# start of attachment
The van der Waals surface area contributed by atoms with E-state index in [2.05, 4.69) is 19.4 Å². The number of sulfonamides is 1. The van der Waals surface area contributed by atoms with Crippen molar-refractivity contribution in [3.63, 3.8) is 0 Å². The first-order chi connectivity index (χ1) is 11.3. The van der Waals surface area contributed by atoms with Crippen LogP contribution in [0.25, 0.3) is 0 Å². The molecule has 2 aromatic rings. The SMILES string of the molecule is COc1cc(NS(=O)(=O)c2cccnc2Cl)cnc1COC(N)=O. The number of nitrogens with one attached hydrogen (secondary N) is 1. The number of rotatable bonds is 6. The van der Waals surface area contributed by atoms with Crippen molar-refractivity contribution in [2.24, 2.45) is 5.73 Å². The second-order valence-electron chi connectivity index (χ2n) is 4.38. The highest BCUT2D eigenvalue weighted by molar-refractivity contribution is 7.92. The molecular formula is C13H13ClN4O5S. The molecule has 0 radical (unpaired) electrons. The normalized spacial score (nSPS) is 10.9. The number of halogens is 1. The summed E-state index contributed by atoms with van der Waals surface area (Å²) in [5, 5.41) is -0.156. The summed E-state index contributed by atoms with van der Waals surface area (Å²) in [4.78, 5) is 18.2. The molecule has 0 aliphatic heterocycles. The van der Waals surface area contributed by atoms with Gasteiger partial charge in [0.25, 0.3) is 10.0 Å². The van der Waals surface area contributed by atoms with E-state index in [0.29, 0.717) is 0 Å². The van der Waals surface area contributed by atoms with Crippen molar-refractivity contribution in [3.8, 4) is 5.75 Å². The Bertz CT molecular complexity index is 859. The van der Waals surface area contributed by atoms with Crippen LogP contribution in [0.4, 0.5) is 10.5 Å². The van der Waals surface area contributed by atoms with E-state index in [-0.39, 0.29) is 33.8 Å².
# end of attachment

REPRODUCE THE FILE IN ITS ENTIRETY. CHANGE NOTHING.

The van der Waals surface area contributed by atoms with E-state index in [2.05, 4.69) is 19.4 Å². The number of sulfonamides is 1. The van der Waals surface area contributed by atoms with Crippen molar-refractivity contribution in [3.63, 3.8) is 0 Å². The first-order chi connectivity index (χ1) is 11.3. The van der Waals surface area contributed by atoms with Crippen LogP contribution in [0.25, 0.3) is 0 Å². The molecule has 2 aromatic rings. The SMILES string of the molecule is COc1cc(NS(=O)(=O)c2cccnc2Cl)cnc1COC(N)=O. The number of nitrogens with one attached hydrogen (secondary N) is 1. The number of rotatable bonds is 6. The van der Waals surface area contributed by atoms with Crippen molar-refractivity contribution in [2.24, 2.45) is 5.73 Å². The second-order valence-electron chi connectivity index (χ2n) is 4.38. The highest BCUT2D eigenvalue weighted by molar-refractivity contribution is 7.92. The molecular formula is C13H13ClN4O5S. The molecule has 0 radical (unpaired) electrons. The normalized spacial score (nSPS) is 10.9. The number of halogens is 1. The summed E-state index contributed by atoms with van der Waals surface area (Å²) in [5, 5.41) is -0.156. The summed E-state index contributed by atoms with van der Waals surface area (Å²) in [4.78, 5) is 18.2. The molecule has 0 aliphatic heterocycles. The van der Waals surface area contributed by atoms with Gasteiger partial charge in [0.25, 0.3) is 10.0 Å². The van der Waals surface area contributed by atoms with E-state index in [0.29, 0.717) is 0 Å². The van der Waals surface area contributed by atoms with Crippen molar-refractivity contribution in [3.8, 4) is 5.75 Å². The Bertz CT molecular complexity index is 859. The van der Waals surface area contributed by atoms with Crippen LogP contribution in [0.4, 0.5) is 10.5 Å². The van der Waals surface area contributed by atoms with E-state index in [-0.39, 0.29) is 33.8 Å².